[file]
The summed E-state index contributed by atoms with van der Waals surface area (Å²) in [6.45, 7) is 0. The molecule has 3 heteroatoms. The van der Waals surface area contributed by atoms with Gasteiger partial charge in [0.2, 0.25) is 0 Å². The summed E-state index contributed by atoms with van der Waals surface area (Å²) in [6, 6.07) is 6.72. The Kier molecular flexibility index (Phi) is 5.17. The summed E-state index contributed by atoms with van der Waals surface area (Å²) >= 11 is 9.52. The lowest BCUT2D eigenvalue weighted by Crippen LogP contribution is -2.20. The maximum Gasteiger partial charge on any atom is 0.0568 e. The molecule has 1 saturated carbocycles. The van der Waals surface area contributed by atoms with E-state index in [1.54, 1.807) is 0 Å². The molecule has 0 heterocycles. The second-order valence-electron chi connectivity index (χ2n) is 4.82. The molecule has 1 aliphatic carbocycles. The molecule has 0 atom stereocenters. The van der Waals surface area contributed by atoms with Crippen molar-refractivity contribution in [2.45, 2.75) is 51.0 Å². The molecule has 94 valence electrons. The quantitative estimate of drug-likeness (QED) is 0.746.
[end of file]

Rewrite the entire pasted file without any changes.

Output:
The summed E-state index contributed by atoms with van der Waals surface area (Å²) in [6.45, 7) is 0. The molecule has 3 heteroatoms. The van der Waals surface area contributed by atoms with Gasteiger partial charge in [0.2, 0.25) is 0 Å². The summed E-state index contributed by atoms with van der Waals surface area (Å²) in [6, 6.07) is 6.72. The Kier molecular flexibility index (Phi) is 5.17. The summed E-state index contributed by atoms with van der Waals surface area (Å²) >= 11 is 9.52. The lowest BCUT2D eigenvalue weighted by Crippen LogP contribution is -2.20. The maximum Gasteiger partial charge on any atom is 0.0568 e. The molecule has 1 saturated carbocycles. The van der Waals surface area contributed by atoms with E-state index in [1.54, 1.807) is 0 Å². The molecule has 0 heterocycles. The second-order valence-electron chi connectivity index (χ2n) is 4.82. The molecule has 1 aliphatic carbocycles. The molecule has 0 atom stereocenters. The van der Waals surface area contributed by atoms with Crippen molar-refractivity contribution in [2.45, 2.75) is 51.0 Å². The molecule has 94 valence electrons. The quantitative estimate of drug-likeness (QED) is 0.746.